Transformational Learning in the Library
Have you ever taught a session where the learners seem resistant to the information you are sharing?
Or have you ever taught a session where the learners appear actively frustrated with the content?
If you have, it could be because what you are teaching does not fit within the learners’ current understanding of the world.
In the theory of transformational learning, Mezirow (1991) proposes that when adult learners experience an event that does not fit in with their understanding of the world, it can create a disorienting dilemma that challenges assumptions about the nature of the world.
In response, a learner can modify their understanding of the world and engage in transformational learning. Alternatively, learners can refuse to accept the new information and keep their original ways of thinking.
Because we want learners to grow in knowledge, it is necessary to be able to help them through transformational learning.
Transformative learning includes 10 phases (Mezirow, 2000):
- A disorienting dilemma
- A critical assessment of one’s assumptions
- Recognition that one’s discontent and the process of transformation are shared
- Exploration of new roles, relationships, and actions
- Planning a course of action
- Acquiring knowledge and skills for implementing one’s plans
- Provisionally trying out new roles
- Building competence and self-confidence in the new roles and relationships
- Reintegration into life with new perspectives
In order to assist learners through these stages consider the following:
- A disorienting dilemma: This is the stage where a learner encounters something they did not know. The information might make them uncomfortable.
- Self-examination: Next, learners need the opportunity for reflection. They need to consider how the new information fits or does not fit with their past experiences. At this stage learners should start to see there may be different ways of experiencing the world.
- A critical assessment of one’s assumptions: The opportunity for reflection leads learners to pause and assess their own assumptions.
- Recognition that one’s discontent and the process of transformation are shared: At this stage there should be an opportunity for a conversation about the disorienting dilemma.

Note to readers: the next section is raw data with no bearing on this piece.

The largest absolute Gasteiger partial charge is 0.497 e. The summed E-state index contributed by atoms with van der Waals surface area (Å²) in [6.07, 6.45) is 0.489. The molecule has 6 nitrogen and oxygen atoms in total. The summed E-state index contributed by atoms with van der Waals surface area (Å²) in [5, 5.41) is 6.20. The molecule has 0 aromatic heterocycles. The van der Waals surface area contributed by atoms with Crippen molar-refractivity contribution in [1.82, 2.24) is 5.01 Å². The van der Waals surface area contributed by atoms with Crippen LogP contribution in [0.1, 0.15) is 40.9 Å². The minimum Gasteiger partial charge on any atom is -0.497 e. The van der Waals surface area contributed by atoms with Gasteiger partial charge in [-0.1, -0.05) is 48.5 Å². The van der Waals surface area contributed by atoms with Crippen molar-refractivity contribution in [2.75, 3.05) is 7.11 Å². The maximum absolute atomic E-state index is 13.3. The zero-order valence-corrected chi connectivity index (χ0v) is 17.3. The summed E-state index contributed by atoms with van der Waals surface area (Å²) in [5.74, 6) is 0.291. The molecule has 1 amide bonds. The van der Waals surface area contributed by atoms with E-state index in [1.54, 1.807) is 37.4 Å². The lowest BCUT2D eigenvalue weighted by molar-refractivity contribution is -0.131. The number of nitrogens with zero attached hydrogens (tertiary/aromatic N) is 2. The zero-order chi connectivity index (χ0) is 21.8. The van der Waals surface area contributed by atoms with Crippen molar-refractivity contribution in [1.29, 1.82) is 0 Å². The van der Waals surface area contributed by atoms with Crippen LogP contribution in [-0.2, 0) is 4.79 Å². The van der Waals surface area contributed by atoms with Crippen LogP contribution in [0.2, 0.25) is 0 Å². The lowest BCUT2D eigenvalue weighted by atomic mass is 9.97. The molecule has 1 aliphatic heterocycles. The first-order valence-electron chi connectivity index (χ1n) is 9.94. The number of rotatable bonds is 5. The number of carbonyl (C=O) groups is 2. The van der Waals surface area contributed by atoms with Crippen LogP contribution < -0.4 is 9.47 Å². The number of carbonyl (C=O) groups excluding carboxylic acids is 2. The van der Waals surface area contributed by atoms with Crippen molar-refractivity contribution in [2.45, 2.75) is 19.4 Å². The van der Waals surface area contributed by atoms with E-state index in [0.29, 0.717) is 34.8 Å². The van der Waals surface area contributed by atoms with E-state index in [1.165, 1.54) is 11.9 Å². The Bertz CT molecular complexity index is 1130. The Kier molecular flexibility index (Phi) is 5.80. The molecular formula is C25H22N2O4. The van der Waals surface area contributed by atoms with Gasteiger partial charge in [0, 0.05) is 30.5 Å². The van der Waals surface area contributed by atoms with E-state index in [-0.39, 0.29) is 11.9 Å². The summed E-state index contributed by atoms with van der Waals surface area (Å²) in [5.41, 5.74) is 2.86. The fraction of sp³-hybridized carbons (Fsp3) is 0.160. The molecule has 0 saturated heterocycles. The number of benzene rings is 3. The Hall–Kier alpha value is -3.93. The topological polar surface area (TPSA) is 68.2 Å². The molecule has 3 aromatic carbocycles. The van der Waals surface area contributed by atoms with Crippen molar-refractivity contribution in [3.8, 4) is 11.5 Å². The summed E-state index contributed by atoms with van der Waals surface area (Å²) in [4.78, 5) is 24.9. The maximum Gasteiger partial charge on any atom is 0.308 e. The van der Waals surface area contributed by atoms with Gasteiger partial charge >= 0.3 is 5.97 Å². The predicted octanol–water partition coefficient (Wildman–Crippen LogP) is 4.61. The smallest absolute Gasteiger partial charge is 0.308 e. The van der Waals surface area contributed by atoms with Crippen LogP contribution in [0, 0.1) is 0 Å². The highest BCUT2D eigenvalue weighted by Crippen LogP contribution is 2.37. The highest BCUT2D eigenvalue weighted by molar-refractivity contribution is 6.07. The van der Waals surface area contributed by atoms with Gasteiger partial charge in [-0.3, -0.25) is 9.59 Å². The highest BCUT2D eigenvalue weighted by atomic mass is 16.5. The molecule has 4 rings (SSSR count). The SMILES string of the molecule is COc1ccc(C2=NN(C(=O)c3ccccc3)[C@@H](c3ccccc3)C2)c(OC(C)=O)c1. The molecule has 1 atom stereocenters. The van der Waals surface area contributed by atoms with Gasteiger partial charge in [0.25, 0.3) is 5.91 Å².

- Exploration of new roles, relationships, and actions: During the conversation, new ways of being in the world and thinking about the world should be explored.
- Planning a course of action: Here, learners consider their next steps based on what they have experienced and realized.
- Acquiring knowledge and skills for implementing one’s plans: Give learners the opportunity to implement the plan they created.
- Provisionally trying out new roles: Give learners the opportunity to act on their new ways of understanding.
- Building competence and self-confidence in the new roles and relationships: Opportunities to act on new ways of understanding should give learners the self-confidence to adopt their new mindset.
- Reintegration into life with new perspectives: Finally, learners can reach transformation in this area and become comfortable with their new ways of understanding.
In the library, transformational learning may occur around topics about information access, information privilege, source evaluation, bias, digital divides, scholarly communication, etc.
I hope you take time to pause and reflect on where you may have encountered resistance from students and see if the transformational learning process would help.
Mezirow, J. (1991) Transformative dimensions of adult learning. Jossey-Bass
Mezirow, J. (2000). Learning as transformation: Critical perspectives on a theory in progress. The Jossey-Bass Higher and Adult Education Series.
Lauren Hays, PhD, is an Assistant Professor of Instructional Technology at the University of Central Missouri, and a frequent presenter and interviewer on topics related to libraries and librarianship. Her expertise includes information literacy, educational technology, and library and information science education. Please read Lauren’s other posts relevant to special librarians. And take a look at Lucidea’s powerful integrated library systems, SydneyEnterprise, and GeniePlus, used daily by innovative special librarians in libraries of all types, sizes and budgets.
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